Coffee by-product valorisation: Prospect in tea and liquor

Coffee is one of the most widely consumed beverages on the planet. Each year, it is estimated that about 400 billion cups are drunk. Nepalis are increasingly appreciating the value of coffee farming, which has now extended to over 40 districts. Coffee farming, on the other hand, is a relatively new activity in Nepal, having been started in Apchaur of Gulmi in 1995 BS (1938 AD).

In order to popularise coffee production in Nepal, the Agriculture Development Bank (ADB/N) launched coffee farming, imported seeds, and distributed them to smallholder farmers. Coffee production was also practised by I/NGOs in steep ecological regions to reduce soil erosion and safeguard the environment. However, it took nearly four decades for coffee to enter the commercial market, with Nepal becoming a registered export producer. Exports to Japan, America, and Europe have helped it carve out a niche in the worldwide market.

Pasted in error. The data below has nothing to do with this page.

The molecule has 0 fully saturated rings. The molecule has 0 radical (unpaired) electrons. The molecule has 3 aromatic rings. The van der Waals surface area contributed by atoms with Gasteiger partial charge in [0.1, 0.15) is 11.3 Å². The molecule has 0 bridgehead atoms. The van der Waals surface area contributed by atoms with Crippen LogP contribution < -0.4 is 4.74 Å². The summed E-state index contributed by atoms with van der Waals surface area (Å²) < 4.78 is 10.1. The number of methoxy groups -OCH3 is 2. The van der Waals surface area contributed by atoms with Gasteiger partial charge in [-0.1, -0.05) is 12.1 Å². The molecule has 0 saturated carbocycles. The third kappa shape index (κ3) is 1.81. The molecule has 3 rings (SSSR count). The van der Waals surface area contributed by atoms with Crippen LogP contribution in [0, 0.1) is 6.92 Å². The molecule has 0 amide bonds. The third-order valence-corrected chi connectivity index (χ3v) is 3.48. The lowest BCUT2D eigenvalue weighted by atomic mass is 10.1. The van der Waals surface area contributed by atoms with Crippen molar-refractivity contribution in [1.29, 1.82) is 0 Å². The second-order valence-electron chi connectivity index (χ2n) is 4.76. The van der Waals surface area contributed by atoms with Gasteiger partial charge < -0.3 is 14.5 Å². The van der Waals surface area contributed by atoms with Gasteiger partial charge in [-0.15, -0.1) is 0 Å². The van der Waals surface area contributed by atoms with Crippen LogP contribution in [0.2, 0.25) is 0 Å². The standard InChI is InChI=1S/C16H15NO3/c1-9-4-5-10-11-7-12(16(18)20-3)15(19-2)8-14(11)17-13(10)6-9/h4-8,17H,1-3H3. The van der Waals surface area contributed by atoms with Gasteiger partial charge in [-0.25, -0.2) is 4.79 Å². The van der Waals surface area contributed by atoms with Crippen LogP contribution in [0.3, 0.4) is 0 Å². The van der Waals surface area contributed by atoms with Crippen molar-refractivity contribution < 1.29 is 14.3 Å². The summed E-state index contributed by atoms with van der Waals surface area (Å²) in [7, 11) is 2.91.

In 1993, the Government of Nepal (GoN) established a Tea and Coffee Development Section under the Fruit Development Directorate of the Department of Agriculture to boost coffee production by area, based on an analysis of the crop’s potential. The Coffee and Tea Development Board Act (1993) was passed by the Government of Nepal in 1993, establishing the National Tea and Coffee Development Board.

Dry processed green beans of Nepali coffee were shipped to Japan for the first time in 1994. Because of coffee’s lengthy history, smallholder farmers believed the commodity was simple to grow, required few inputs, and could be grown on marginal uplands with little irrigation and effort. Understanding its economic, environmental, and social features, the government, in collaboration with foreign development partners, encouraged coffee production by expanding regions and supporting capacity and institutional development.

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